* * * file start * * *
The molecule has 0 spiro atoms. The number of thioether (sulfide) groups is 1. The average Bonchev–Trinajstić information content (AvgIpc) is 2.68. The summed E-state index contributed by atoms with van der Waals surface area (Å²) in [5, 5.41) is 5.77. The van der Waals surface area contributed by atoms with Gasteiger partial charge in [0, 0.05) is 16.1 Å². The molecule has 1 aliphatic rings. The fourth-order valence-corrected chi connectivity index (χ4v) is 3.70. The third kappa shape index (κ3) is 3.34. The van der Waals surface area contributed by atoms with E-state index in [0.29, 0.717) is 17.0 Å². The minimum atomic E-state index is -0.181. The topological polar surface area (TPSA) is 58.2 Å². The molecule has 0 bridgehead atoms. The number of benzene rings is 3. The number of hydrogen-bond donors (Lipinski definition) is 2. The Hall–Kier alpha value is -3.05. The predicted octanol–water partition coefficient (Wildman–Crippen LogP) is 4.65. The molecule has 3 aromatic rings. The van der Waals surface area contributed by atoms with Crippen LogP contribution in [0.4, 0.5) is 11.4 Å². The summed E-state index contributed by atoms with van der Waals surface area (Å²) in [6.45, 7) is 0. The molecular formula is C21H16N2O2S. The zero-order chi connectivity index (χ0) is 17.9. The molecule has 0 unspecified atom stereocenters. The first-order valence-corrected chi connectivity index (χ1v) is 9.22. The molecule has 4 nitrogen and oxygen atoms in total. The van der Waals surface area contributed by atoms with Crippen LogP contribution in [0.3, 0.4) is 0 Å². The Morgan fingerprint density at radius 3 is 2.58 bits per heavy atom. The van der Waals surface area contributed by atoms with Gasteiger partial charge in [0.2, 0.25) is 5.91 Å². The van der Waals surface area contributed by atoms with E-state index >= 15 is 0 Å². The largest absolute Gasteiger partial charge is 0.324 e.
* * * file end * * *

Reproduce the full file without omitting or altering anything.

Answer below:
The molecule has 0 spiro atoms. The number of thioether (sulfide) groups is 1. The average Bonchev–Trinajstić information content (AvgIpc) is 2.68. The summed E-state index contributed by atoms with van der Waals surface area (Å²) in [5, 5.41) is 5.77. The van der Waals surface area contributed by atoms with Gasteiger partial charge in [0, 0.05) is 16.1 Å². The molecule has 1 aliphatic rings. The fourth-order valence-corrected chi connectivity index (χ4v) is 3.70. The third kappa shape index (κ3) is 3.34. The van der Waals surface area contributed by atoms with E-state index in [0.29, 0.717) is 17.0 Å². The minimum atomic E-state index is -0.181. The topological polar surface area (TPSA) is 58.2 Å². The molecule has 0 bridgehead atoms. The number of benzene rings is 3. The number of hydrogen-bond donors (Lipinski definition) is 2. The Hall–Kier alpha value is -3.05. The predicted octanol–water partition coefficient (Wildman–Crippen LogP) is 4.65. The molecule has 3 aromatic rings. The van der Waals surface area contributed by atoms with Crippen LogP contribution in [0.4, 0.5) is 11.4 Å². The summed E-state index contributed by atoms with van der Waals surface area (Å²) in [6.45, 7) is 0. The molecular formula is C21H16N2O2S. The zero-order chi connectivity index (χ0) is 17.9. The molecule has 0 unspecified atom stereocenters. The first-order valence-corrected chi connectivity index (χ1v) is 9.22. The molecule has 4 nitrogen and oxygen atoms in total. The van der Waals surface area contributed by atoms with Crippen LogP contribution in [0.3, 0.4) is 0 Å². The Morgan fingerprint density at radius 3 is 2.58 bits per heavy atom. The van der Waals surface area contributed by atoms with Gasteiger partial charge in [0.2, 0.25) is 5.91 Å². The van der Waals surface area contributed by atoms with E-state index >= 15 is 0 Å². The largest absolute Gasteiger partial charge is 0.324 e.